Thursday, December 22, 2011

'Gambling' in Seminary.

Wednesday morning, 
I woke up entirely too early. 

But it was for a good cause. 
My mom asked me to help her with her seminary lesson
and of course I did (to keep up my title of favorite child, obviously ;))

(Seminary is a church class for high school students
held each morning before their regular classes. 
The class rotates through the different sets of scripture each year:
New Testament, 
Old Testament, 
Book of Mormon, and 
Church History/Doctrine and Covenants.)

This year it is focused on the Old Testament. 

Since the class my mom teaches only has 5 students
(it typically starts at 5:30 a.m.), 
she teaches them here at our house.

Wednesday was the last day of the semester
(and therefore the last day of seminary until mid-January) 
....a party was in order :)

And how perfect that it is also

This is where I came into the scenario.
My mom asked me if I would make latkes for the class.
Latkes (potato pancakes) are a pretty typical Hanukkah food,
and though I've eaten them before, 
I haven't ever made them. 
And was it an adventure!

 The recipe I used to make them was quite simple and can be found here

While I was making the Latkes,
I was able to listen to the lesson my mom had prepared
and learned/relearned a lot about the celebration of Hanukkah.

First the class sang the "Hebrew Song"
my mom taught them in a previous lesson.
It's a song I know quite well because it's one of my mom's favorites :) 
It's called, "Havenu Shalom Aleichem" 
and it means "Peace we bring to you".
It's a pretty complicated song....
it just says "Havenu Shalom Aleichem" 
over and over and over again.

Since I know you're dying to hear what it sounds like, 
I found a recording of it on youtube...
(isn't the Internet just great?!)

(after the first 20 seconds or so, it just repeats again and 
again,  a little faster each time.)

Now...listen to the first 20 seconds again and picture 
5 high schoolers (3 boys 2 girls) singing that at 6:35 a.m.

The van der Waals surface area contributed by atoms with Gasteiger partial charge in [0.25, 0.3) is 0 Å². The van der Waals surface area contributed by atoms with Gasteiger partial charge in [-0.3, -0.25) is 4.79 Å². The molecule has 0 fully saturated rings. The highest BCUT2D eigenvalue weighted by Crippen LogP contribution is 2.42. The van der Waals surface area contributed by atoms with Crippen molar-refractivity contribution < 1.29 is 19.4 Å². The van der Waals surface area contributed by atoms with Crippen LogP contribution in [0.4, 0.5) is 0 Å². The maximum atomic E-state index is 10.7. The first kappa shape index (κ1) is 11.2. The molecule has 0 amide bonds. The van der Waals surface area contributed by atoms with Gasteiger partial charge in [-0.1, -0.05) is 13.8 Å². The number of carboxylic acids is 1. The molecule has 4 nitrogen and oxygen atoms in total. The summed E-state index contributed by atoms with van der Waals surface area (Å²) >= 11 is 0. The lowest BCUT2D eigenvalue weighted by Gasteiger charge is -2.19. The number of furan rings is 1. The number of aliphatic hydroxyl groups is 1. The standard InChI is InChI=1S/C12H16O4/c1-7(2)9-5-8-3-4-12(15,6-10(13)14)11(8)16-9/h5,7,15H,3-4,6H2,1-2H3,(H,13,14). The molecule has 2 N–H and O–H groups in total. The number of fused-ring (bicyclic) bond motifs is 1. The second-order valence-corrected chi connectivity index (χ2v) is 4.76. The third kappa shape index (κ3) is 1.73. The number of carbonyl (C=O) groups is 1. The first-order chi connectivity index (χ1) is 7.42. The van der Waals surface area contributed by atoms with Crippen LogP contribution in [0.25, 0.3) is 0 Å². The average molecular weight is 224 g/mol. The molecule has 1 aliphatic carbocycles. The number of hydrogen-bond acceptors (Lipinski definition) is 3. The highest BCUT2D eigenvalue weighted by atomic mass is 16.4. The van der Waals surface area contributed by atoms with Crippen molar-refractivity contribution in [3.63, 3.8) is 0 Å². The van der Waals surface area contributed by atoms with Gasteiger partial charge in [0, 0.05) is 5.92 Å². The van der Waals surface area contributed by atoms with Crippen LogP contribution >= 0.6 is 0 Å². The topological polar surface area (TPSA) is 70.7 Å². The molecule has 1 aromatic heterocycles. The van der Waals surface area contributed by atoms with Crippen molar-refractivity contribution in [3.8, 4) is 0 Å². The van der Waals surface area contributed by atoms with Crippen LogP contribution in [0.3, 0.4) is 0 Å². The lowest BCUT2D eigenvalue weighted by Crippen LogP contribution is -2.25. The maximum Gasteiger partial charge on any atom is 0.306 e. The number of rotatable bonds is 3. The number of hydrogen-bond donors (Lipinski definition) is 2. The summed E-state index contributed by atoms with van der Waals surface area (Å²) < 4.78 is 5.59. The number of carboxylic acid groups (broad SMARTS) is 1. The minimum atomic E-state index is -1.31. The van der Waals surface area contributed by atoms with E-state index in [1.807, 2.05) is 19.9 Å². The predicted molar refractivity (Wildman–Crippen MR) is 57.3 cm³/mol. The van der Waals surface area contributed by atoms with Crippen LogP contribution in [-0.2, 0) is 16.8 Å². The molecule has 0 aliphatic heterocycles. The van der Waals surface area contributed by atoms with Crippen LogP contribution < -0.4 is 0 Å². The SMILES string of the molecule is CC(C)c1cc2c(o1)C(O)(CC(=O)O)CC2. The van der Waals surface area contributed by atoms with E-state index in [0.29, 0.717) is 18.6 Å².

hahaha. was a pretty...pitiful performance, 
but I'll give them credit because it was so stinkin' early.

After that, she shared with them the basic history of Hanukkah
and the miracle of the oil lasting 8 days when they only had enough for 1.

Next my mom explained about dradles.
(Que the "Dradle song," right?!)

She explained that each of the sides of the dradle
have the first letter of each word in the phrase
"Nes gadol haya sham"
"A great miracle happened there." 
She also said that in Jerusalem
they make special dradles that say 
"Nes gadol haya po"
"A great miracle happened here"
I thought that was really interesting.

Typically the dradle game is played by putting something in the middle of the table
and then each person spins the dradle and depending on what you land on it means different things.
The person can either get:
Nun= none (nothing)
Sham/po='put in one' (player must give up something by putting it in the middle of the table)

(As my mom pointed out, it's actually a form of gambling. 
"But we won't emphasize that part!" she said.
I'm sure she'll be pleased as punch to see that's what I chose to title this blog post :)
Actually, as many times as I've told her about my blog
she's still never read it, so maybe she'll never know... :))
Instead of playing the traditional way,
my mom had the idea of playing
"Scripture Mastery Dradle."
A 'spin' on the classic dradle game.

She would read a scripture mastery scripture
and then they had 15 seconds to find where the scripture was.
If they were able to find it in time, 
they would spin their dradle
and depending on which side it landed on, 
they would get a certain number of points.

(this was particularly funny because one of the boys 
had apparently never seen/played with a dradle before
so at first he was just tossing it on the table (like you would dice)
and then he saw someone spin theirs and  exclaimed "Oh! THAT'S how you do it?!!?" haha.)

Finally, my latkes were done.
I mainly get uneasy about the fact that they have a grey-ish tint, (haha)
but they are actually pretty tasty!
. . . Much too greasy to eat without feeling guilty though.
Not to mention the fact that you can just feel grease on you for the rest of the day...
4 out of the 5 students were brave enough to try them. 
They said they were pretty good.
Then I switched gears and started making regular pancakes.

It wasn't long before it was time for them to get headed to school.

After the cleanup
we were exhausted! 

...but there was much Christmas shopping to be done! 

About 6 hours later I finally got my nap in.
I intended it for be about 45 minutes...
I woke up about 4 hours later, still exhausted!
I don't understand how I was able to do early early morning Seminary all during high school
and still stay awake to do it week after week! 

All in all,
it was well worth the small sacrifice to get up early
 to get a little taste of Jewish culture.
It made me even more excited for my upcoming adventure
(and being able to learn a little Hebrew is going to be sweet). 

Less than two weeks and I will be in the land where the dradles say 
"A great miracle happened here." 
Because a great miracle DID happen there...
Though the one I have in mind has very little to do with oil.

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